Arthur “Elwell” Crissey, sometimes called “Cris,” was born February 1, 1899, in Windsor, Missouri, the son of William Ernest and Dora (Greene) Crissey. He had three siblings, two brothers and one sister, all who preceded him in death. He attended Central Methodist University in Fayette, Missouri, for his undergraduate degree. After college, he worked as a staff reporter at the Kansas City Star and Times newspaper, and then worked on several campaigns (some political) in public relations and fundraising. He married Julia (John) (Crissey) Moose in the 1930s. They had one son, William Elwell Crissey. Shortly after William’s birth, Julia and Elwell divorced. Crissey worked at the Associated Press’ Philadelphia bureau as a day news editor. He moved to New York and attended Colombia University where he received his master’s degree. During World War II, he did public relations work for the military. While living in New York, he met his second wife, Denise Virene (Lawsha) Crissey. They married in New Jersey on June 9, 1948. They had two children, Faith Lenore (Crissey) (Fahrenbach) Campbell, and Brian Laird G. Crissey. After his marriage to Denise, Crissey moved to Bloomington, Illinois to help direct building and public relations for Illinois Wesleyan University, the Baby Fold, and several Methodist institutions. He also began his own company, Superior Insurance Letters/Words at Work, for assisting insurance companies in public relations—specifically in the field of letter writing.
Aside from his professional interests, Crissey was interested in Abraham Lincoln. He wrote and published at least one book about Abraham Lincoln, titled Lincoln’s Lost Speech: The Pivot of His Career. He began research on several other potential books including, Abraham Lincoln: The Orator (a book investigating the speaking style of Abraham Lincoln, including a psychiatric analysis of Lincoln’s speech delivery), and Ann Rutledge: The Real Story. In addition to his Lincolniana research, Crissey published and researched other books.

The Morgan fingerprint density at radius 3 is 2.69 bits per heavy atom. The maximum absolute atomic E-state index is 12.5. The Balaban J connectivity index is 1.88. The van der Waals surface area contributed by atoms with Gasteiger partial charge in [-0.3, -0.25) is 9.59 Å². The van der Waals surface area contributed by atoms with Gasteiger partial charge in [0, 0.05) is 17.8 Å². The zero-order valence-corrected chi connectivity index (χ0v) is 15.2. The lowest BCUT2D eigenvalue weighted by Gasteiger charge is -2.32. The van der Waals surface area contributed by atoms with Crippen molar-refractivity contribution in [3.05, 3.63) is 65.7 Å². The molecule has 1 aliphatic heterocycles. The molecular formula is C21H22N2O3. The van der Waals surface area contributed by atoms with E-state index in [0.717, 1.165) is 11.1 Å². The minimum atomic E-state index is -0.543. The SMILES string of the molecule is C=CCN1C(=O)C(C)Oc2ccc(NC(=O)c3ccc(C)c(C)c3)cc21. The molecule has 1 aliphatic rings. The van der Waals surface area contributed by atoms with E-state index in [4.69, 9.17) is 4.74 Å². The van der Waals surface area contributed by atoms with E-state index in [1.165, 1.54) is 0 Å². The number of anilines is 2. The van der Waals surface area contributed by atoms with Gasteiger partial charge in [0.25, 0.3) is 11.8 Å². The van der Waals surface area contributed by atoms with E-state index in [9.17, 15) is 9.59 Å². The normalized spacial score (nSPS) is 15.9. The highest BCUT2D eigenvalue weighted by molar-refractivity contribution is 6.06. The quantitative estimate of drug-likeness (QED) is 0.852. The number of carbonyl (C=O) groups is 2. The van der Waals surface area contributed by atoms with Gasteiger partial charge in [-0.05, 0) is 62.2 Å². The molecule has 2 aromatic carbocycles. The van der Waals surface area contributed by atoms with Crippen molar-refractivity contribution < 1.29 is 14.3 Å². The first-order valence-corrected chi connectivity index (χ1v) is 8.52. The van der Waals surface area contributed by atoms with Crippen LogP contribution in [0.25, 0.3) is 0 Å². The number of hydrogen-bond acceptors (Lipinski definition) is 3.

He later lost interest in Lincoln, believing that he (Lincoln) was no longer a great American figure. In 1989, Crissey published Horse Preacher: A Methodist Circuit Rider Travels the Prodigious Tallgrass Prairies of Illinois during the 1830s. This book followed the story of Crissey’s great-grandfather, the Rev. William Stoddard Crissey, who preached the first sermon by an ordained clergyman in Bloomington and fought at Chickmauga in the Civil War. He also began research for a book evaluating the faith of George Washington (Washington: Colossus of Faith), and another on the history of Scottish Rite Freemasons.
Crissey was related to General Nathanael Greene of the Revolutionary War—an aspect of his heritage of which he was very proud. He strongly believed in a good education—preferably from a storied institution out East, which was why his son Brian ended up transferring to Johns Hopkins. Crissey was not shy in voicing his opinions to others, whether they were a friend, family member, acquaintance, or political figure.
Crissey was very active late in life, evident in his copious letters, ongoing research, participation in organizations such as the Civil War Roundtable, and speaking engagements. He died on February 28, 1992 at BroMenn Regional Medical Center in Normal. He was survived by his wife, Denise, his three children, and eight grandchildren. He was buried in Greenwood Cemetery in Decatur, Illinois.